Thursday, July 14, 2011

Pattersons and Daniel Boone


Legends are the stuff that dreams are made of. Glory, grandeur, drama. When we think of legends we think of King Arthur, William the Conqueror, George Washington, General Custer, Daniel Boone. We often think of legends as the first to do something. Or, the greatest at having done something. Most of the time, however, our assumptions about these legends are highly inaccurate. At the very least, exaggerated.

For example, Daniel Boone. Yes, he was a great explorer, but there were many failures on his part along the way. That's okay, though, as persistence won the day for him. No problem.

Likewise, Boone was not the first explorer or even the only explorer to traverse the frontier in most places he traveled. He was simply the most famous.

The Frontier

When the Boone family first left Pennsylvania for the frontier, they traveled to the Shenandoah valley of VA. Daniel's parents, Squire and Sarah Boone, sold their PA land in 1750 and moved to the Linville Creek area of VA near modern day Harrisonburg. They only remained there for a year and then followed the many families who were migrating to the Yadkin River valley of Piedmont, North Carolina.

But have you ever wondered why they moved to Linville Creek, VA and then to modern day Mocksville, NC? The Boones were not the first families to make those moves. Many families had already begun settling the Linville Creek frontier region of VA in the 1730's. Families like the Linvilles, Harrisons, Cravens, Stewarts, Pattersons, Blacks, etc. By 1750, dozens of other families had arrived, such as the Bryans and Morgans, families which the Boones were heavily intermarried with (plus the Linvilles).

My gggggg-grandfather was Robert Patterson, born circa 1711. He bought 106 acres of land in Sussex Co DE in 1732 and then he and his wife Sarah sold it in March of 1738. That was when they moved to the Linville Creek part of VA, following their relatives and neighbors from DE who began the migration in 1737.

By 1748, Joseph Bryan was already in the Linville Creek vicinity. Joseph Bryan was a pillar in the community for the decade or so he lived there. He was married to Alice Linville, sister of William and Thomas Linville. The Linvilles were close neighbors to Robert Patterson. Additionally, Bryan's sister Elinor was married to William Linville.

Here's where the Boones come in... Joseph and Alice Bryan's daughter, Rebecca Bryan, married Daniel Boone in 1756 after they had all moved to NC. Another daughter of Joseph Bryan, named Martha, married Edward Boone. Furthermore, Joseph's brother, William Bryan, married Mary Boone, sister of Daniel Boone. Suffice it to say, the Boones and Bryans had a lot of mistletoe on their farms!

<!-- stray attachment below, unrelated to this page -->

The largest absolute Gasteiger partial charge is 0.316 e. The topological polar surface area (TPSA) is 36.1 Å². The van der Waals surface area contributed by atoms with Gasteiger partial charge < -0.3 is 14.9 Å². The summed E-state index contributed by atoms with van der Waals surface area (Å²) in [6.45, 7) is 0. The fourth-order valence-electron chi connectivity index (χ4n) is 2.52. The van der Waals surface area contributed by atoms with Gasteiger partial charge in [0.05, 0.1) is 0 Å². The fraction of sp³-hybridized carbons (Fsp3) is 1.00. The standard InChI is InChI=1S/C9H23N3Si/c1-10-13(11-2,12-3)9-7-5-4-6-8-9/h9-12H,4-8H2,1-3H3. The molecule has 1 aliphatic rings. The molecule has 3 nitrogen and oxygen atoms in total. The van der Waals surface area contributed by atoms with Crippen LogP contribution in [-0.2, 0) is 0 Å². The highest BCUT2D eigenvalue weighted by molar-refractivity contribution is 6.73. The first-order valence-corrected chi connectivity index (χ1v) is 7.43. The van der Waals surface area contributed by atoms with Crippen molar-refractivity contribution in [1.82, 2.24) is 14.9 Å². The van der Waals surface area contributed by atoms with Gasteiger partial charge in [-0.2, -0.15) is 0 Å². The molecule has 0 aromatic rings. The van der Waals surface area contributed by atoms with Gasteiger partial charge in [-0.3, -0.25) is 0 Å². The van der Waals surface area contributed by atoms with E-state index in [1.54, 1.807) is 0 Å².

The Patterson Connection

On March 15, 1755, the estate of Benjamin Copeland was appraised at Linville Creek, VA. Three men were appointed by the court to appraise Copeland's estate, to wit:  Robert Patterson, Joseph Bryan, and John Brown. There were several Robert Pattersons in Augusta Co VA during those days, but there is no doubt as to which Patterson this was. My Robert Patterson did not sign his own name, he always made "his mark". But instead of an "X" he always made an "R". See the following image of the signatures and marks of the three appraisors.

Robert "R" Patterson, Joseph Bryan, John "J" Brown

Notice that Patterson and Brown both made their marks, while Joseph Bryan signed his name. By the following year, the Bryan family were in NC with their daughter Rebecca getting married to the famous Daniel Boone. They had known each other in PA, and then lived near each other (probably the very same farm) on Linville Creek in VA in 1750-51, and were then reunited in NC by 1756.

I find this appraisal record very intriguing, however. My ancestor being so closely involved in local matters with a man who was otherwise just an ordinary, run of the mill, normal man - Joseph Bryan. And he was a common man, as was his son-in-law, Daniel Boone.

Legends truly become legends after they're long gone from this old world. I would dare say this was true in the case of Ole Dan'l, as well. In 1750, he would have been a spry 16 year old while living near my Patterson clan. I wonder what sort of pranks he was known for carrying out? I'm sure my family could have told you "way back yonder".

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